In Rwanda, inadequate infrastructure, lack of adapted equipment, inadequate learning materials, lack of enough science laboratories, and inadequate number of skilled teachers are some of the challenges still facing learners with disability.
Sylvie Irakoze, a Primary five pupil born with a disability was forced to put her studies on hold when challenges became too much for her to bear.
In class, she had relied on her feet to write but this was too hard for her and prevented her from doing most of her class work with ease. She also found it hard to catch up with others.
However, her story is changing thanks to a modern learning technology initiative that was introduced at her school- GS HVP Gatagara-Nyanza District. The initiative has brought 11 “smart boards” to three HVP Gatagara schools based in Huye, Rwamagana and Kicukiro districts. These schools serve a total of 1,366 students, including 494 students with disabilities.
The smart learning technology was launched on 5th May alongside the physiotherapy program to facilitate access to health services and access to quality education for persons with disabilities. It is funded by the United Nations Development Programme (UNDP) Rwanda, in partnership with the United Nations (UN) and Liquid Telecom.
According to organizers, the internet broadband provided by Liquid Telecom is expected to transform the learning experience for the students, making it easier and more friendly, and also widen their learning spectrum.
This event came as a part of the commitments made during the official launch of a joint Disability Inclusion Initiative between the UN and development partners in November 2020. The project also advocates for persons with disabilities (PWDs) and aims to attract other stakeholders to support health services and innovative education of PWDs.
The UNDP Resident Representative Maxwell Gomera said that UNDP in Rwanda and partners want to support women, men and children who are physically limited to overcome their challenges and regain abilities to live to their full potentials and achieve their dreams.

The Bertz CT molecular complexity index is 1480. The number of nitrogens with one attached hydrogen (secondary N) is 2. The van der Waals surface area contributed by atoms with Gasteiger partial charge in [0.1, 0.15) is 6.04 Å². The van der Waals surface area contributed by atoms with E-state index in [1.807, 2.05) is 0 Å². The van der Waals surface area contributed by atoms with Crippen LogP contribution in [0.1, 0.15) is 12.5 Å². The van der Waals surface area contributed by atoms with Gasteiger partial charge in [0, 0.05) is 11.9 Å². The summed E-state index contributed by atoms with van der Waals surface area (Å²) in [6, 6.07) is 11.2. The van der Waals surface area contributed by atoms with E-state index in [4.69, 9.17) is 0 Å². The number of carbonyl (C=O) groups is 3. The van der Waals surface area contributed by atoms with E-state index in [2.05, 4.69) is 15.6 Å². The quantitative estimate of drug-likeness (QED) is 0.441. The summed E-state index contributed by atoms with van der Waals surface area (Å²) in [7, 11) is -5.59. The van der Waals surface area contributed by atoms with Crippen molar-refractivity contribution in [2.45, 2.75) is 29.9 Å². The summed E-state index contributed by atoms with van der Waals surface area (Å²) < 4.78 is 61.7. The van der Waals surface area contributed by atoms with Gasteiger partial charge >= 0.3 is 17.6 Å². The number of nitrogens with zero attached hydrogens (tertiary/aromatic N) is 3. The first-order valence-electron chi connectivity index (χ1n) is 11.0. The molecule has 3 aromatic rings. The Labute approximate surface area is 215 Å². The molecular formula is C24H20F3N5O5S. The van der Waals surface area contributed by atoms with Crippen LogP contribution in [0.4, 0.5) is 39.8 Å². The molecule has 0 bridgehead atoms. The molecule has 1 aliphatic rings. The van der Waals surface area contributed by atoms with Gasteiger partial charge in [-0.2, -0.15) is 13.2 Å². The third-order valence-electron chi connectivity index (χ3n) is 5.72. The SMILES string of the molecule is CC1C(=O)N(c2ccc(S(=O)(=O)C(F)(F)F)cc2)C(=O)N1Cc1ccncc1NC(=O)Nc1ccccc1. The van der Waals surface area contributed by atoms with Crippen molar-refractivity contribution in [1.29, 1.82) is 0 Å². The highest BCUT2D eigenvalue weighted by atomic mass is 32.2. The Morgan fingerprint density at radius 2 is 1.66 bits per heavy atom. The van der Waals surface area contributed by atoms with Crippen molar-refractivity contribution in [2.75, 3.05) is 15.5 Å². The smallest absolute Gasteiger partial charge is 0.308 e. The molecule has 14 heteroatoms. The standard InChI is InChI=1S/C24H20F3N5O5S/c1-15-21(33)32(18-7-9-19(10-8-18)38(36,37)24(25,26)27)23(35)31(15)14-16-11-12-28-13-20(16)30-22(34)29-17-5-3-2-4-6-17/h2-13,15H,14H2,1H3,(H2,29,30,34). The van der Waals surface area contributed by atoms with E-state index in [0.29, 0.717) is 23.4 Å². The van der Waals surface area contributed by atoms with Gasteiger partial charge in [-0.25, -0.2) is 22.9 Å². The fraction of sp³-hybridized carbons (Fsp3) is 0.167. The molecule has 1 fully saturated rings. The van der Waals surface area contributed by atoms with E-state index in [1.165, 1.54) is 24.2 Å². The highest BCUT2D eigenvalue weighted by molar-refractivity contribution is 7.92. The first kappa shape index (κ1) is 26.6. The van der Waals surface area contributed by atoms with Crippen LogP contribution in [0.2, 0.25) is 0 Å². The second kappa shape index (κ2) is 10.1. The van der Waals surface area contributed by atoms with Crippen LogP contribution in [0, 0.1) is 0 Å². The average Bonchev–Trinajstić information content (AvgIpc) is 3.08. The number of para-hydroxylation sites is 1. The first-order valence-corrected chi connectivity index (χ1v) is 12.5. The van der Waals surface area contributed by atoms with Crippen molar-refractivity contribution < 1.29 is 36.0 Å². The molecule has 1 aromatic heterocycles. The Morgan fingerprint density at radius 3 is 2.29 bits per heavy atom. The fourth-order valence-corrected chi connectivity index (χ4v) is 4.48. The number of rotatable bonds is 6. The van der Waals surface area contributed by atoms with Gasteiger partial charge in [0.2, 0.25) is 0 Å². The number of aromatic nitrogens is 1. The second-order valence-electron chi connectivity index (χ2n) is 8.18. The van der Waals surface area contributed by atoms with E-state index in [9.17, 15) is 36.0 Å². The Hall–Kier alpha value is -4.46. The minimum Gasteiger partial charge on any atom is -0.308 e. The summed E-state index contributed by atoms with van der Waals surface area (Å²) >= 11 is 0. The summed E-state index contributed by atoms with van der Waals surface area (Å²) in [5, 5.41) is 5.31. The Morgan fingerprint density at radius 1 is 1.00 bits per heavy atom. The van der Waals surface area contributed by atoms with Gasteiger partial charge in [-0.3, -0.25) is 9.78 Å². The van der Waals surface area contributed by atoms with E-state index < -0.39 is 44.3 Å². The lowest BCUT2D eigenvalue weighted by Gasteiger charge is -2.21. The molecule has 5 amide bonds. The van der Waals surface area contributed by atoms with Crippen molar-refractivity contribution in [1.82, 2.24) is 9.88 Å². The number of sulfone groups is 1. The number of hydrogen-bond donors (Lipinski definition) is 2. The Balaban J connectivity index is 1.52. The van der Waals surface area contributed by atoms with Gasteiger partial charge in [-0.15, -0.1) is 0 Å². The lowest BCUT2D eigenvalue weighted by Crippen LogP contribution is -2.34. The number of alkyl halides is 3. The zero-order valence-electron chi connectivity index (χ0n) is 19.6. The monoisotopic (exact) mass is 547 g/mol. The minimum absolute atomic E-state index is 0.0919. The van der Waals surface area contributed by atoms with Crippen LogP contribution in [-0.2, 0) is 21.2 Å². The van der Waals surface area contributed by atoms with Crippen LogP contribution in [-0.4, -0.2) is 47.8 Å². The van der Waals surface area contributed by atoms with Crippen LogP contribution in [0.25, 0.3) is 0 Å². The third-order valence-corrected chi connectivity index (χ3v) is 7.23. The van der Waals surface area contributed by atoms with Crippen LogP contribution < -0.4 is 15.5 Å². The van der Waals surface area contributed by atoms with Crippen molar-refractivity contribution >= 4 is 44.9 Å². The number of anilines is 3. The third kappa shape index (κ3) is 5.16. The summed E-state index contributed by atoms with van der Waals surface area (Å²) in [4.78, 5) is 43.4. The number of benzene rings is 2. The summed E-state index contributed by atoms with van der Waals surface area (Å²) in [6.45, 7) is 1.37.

“Children with special needs can benefit enormously from modern, adapted learning tools. Now smart boards and the Internet are giving access to visual and sound content that can meet the needs of students who may have limited vision or be hard of hearing, while also initiating them to the use of the Internet and new technologies,” he added.
Dr. Nelson Mbarushimana, Director General at Rwanda Education Board (REB), said they are working to ensure that infrastructure, including classrooms, provide students with a conducive learning environment.
“We have a new unit for inclusive and special needs that caters for students with disabilities. The unit is going to be strengthened. Also, our curriculum and teaching methods will be improved through the work of specialised personnel who are committed to make a difference for learners with disabilities.”
Irakoze is excited about the possibilities ahead: “The smart learning technology and equipment brought to us will help me and others learn and respond faster and more efficiently,” she said. “It used to take me very long just to type my name using my toe, which discouraged me from working on school assignments. I however never wanted to give up. This is a dream come true!” she said.
Rwanda is one of the signatories of the United Nations Convention on the Rights of Persons with Disabilities (UNCRPD). Its seven-year National Strategy for Transformation (NST1 2018-2024) has been designed to address several issues that disabled citizens face in day-to-day life.
According to the latest census (2012 RPHC), Rwanda counts 446,453 persons with disability (50.4% are women). The census used the concept of activity limitations to identify persons with disabilities.
Approximately 20% (87,900) of the school-age population (children between the ages of 5 and 18) live with disabilities.
The census reported a higher poverty incidence among households headed by a person with a disability (50%) than among households headed by a person without a disability (44%), indicating that poverty remains a major challenge faced by persons with disabilities. Stigma and discrimination in society are other significant barriers.